Queen Elizabeth II stepped into her role as sovereign as a twenty-five-year-old. She had been born not as the daughter but as the niece of the King. Providence, of course, had another plan and she soon found herself serving as Head of State. People have rightfully honoured Her Majesty for her grace, wisdom, consistency and commitment to service. What many may not realize, however, is that our Queen was also a tremendous leader in human resources. It was this Queen who rebuilt the battered British Empire into the vibrant and thriving Commonwealth that it is today. Her Majesty presided over the development of sophisticated departments comprising the positions necessary to successfully conduct day-to-day Commonwealth functions. 

While Royal affairs were (and continue to be) at times tumultuous, the steady and creative leadership of Queen Elizabeth II breathed new life into British society, as well as the family of nations known as the Commonwealth. The Queen’s charm, discernment and ingenuity also provided for the development of tremendous relationships between Britain, its allies and partners and international leaders in business, science, the arts and civil government. 

None of this is to say that there were not some fantastic Kings. There certainly have been. The least significant of these figures was not King George VI, Queen Elizabeth II’s father, who, after serving in the Navy during World War I, ascended to the throne upon the abdication of his older brother and, along with Sir Winston Churchill, guided the nation through World War II. Perhaps what was the most unique about these three Queens, however, was not merely the exceptional length of their reigns or even their outstanding monarchial accomplishments. 

Each Queen persevered through a particular struggle specific to the individual time in which she lived. Queen Elizabeth I overcame the adversity of a father who made it the mission of his life to ensure his heir was a male. History would be challenged to find an example of a man who resorted to comparably extreme lengths to accomplish an objective. Nevertheless, Elizabeth I, after many trials and dangers, became the highest worldly authority in a patriarchal world.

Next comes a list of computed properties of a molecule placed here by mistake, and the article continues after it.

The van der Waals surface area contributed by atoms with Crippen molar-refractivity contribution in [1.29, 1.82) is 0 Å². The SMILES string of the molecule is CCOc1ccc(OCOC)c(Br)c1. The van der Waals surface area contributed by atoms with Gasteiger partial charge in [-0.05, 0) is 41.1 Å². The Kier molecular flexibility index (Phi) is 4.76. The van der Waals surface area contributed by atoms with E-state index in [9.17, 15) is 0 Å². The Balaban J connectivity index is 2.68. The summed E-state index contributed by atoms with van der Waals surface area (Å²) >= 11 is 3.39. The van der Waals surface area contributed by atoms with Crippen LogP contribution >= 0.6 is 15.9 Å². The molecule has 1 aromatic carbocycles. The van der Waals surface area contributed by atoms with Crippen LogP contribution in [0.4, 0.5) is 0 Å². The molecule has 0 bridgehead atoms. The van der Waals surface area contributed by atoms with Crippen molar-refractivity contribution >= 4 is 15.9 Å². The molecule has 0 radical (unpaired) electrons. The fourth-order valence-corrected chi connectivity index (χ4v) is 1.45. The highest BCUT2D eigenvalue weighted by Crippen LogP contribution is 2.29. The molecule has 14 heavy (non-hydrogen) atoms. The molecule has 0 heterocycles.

Queen Victoria led Great Britain during an era of unprecedented revolutionary spirit. The American colonies and France had overthrown their monarchs. Some intellectuals began advocating Marxism as the solution to the inequalities of industrialization. Queen Victoria overcame these challenges and proved that the monarchy was still relevant and worthwhile.

Queen Elizabeth II served during a period of immense social changes. From defending the equality of all people to engaging with first nations peoples to cultivating a renewed relationship with post-apartheid South Africa, the Queen advanced the principles of freedom, democracy and the dignity of every individual person. Throughout all of this, Queen Elizabeth II was a stalwart defender of the foundational democratic institutions, as well as the traditional moral and spiritual values, that have sustained western society throughout the centuries. 

The death of our beloved Queen truly is the end of an age. It is entirely possible that most, if not all of us, may not live to see the crowning of our next great Sovereign Lady. May we truly take the time to recognize how blessed we were to live during the Second Elizabethan Era. 

God Save the King! 

Nick completed his Honours Bachelor of Arts Degree in Labour Studies at Brock University. He has previously served in municipal and federal politics. In his free time, Nick enjoys following sports, taking part in outdoor activities and reading biographies. Nick resides in Niagara Falls.